The Global Guru: Latin America's Mexico: The Next BRIC Economy?
The Global Guru: Latin America's Mexico: The Next BRIC Economy? For all the attention global investors have lavished on Brazil in recent years, in the minds of average investors, Latin America still has an image problem. While Asia evokes images of gleaming skyscrapers, high-tech exports, and boatloads of bright, future PhDs populating the campuses of the top U.S. universities, when you hear the words "Latin America," you may still think of high inflation, drug trafficking, and urban slums. But the region may produce the next country to join the vaunted, high-growth BRIC nations of Brazil, Russia, India and China.
The irony is that gleaming Asian skyscrapers don't necessarily translate into stellar investment returns. Compare the returns on two broad-based indices of Latin America and Asia (excluding economic problem child Japan). The surprising reality is that you would have made a lot more money in Latin America over the past five years than by investing in the high-growth companies of Asia.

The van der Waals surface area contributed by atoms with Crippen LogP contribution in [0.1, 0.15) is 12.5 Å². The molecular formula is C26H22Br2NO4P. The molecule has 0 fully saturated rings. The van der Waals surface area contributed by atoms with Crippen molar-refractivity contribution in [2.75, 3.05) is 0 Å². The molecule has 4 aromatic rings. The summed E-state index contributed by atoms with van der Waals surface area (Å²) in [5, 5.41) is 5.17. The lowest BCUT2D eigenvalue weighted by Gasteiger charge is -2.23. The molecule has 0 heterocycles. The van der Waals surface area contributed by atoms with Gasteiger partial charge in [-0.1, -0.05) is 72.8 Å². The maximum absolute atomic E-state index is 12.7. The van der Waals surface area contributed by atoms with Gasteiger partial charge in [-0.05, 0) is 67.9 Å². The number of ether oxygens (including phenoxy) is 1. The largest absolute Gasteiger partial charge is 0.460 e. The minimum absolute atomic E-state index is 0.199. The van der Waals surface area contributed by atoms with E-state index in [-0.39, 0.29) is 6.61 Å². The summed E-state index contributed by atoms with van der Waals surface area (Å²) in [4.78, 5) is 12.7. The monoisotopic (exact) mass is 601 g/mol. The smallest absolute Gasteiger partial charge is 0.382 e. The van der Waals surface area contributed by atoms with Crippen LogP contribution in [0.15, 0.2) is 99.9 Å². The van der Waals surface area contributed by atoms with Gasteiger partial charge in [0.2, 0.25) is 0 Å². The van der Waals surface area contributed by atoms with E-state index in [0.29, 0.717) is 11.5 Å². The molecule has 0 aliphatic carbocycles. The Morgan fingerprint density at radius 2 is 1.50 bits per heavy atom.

Understanding that you don't necessarily generate the best returns by investing in countries with the highest growth rates and most impressive skylines is one of the most counterintuitive yet important insights to maximizing your returns in global investments. Over the coming weeks, I will be devoting an issue ofThe Global Guruto each of the Latin American economies (other than Brazil, which I have covered elsewhere), in which you can invest through exchange-traded funds (ETFs) orAmerican Depository Receipts(ADRs) listed on U.S. exchanges: Mexico, Chile, Peru, Argentina, and Colombia. Mexico: The Almost BRIC Mexico still feels slighted that, back in 2001, Goldman Sachs economist Jim O'Neill anointed politically corrupt, emerging-market "bad boy" Russia, and not Mexico, as the fourth member in Jim O'Neill's now famousBRIC acronym. After all, Mexico's economy is only slightly smaller than Russia's. And like Russia, it has produced its share of billionaires, most notably Carlos Slim, whose holdings in telecom giant America Movil (AMX) briefly made him richer than Bill Gates or Warren Buffett. While Washington, D.C., is obsessed with what is happening 7,000 miles away in Beijing, the future of Mexico may have a bigger impact on the future of the United States than China ever will. Jim Rogers has even predicted the eventual dissolution of the United States in favor of a new, Spanish-speaking country that eventually will engulf California and much of the Southwest United States. Yet, it is precisely this familiarity with Mexico that causes U.S. investors to underestimate the investment potential of the economy just south of the border. Mexico: Development in Fits and Starts It was the election of former President Vicente Fox in 2000 that transformed Mexico from economic basket case to potential BRIC rival. Fox presided over five years of unprecedented macroeconomic stability in Mexico, during which poverty in Mexico dropped precipitously and inflation fell into low single digits. At the same time, the government's anti-drug campaign faltered. Mexico's justice system -- the police, the courts, the jails -- remained a disaster. And Fox made no progress in breaking up public and private monopolies, or in enhancing the labor market's flexibility that could kick-start economic growth to reach BRIC levels. And then there is the issue of Mexico's dependence on oil. As recently as 2006, Mexico was the fifth-largest oil producer in the world, accounting for 15% of its exports and 9% of its GDP. Since then, its global ranking has plummeted to #10, as the income brought in by oil collapsed and may even threaten the country's credit rating. Mexico: In Uncle Sam's Long Shadow It used to be that when the United States sneezed, the rest of the world caught a cold. But with the U.S. accounting for more than 80% of Mexico's exports, a U.S. sneeze has always been more akin to giving Mexico pneumonia. NAFTA in 1994 brought free trade, modernization, new technology and rapid growth to Mexico's economy; however, the trade agreement left Mexico dependent on the American economy. Themaquiladoraborder industry turned Mexico into an export powerhouse which, at the peak in 2000, had a $20-billion trade surplus with the United States.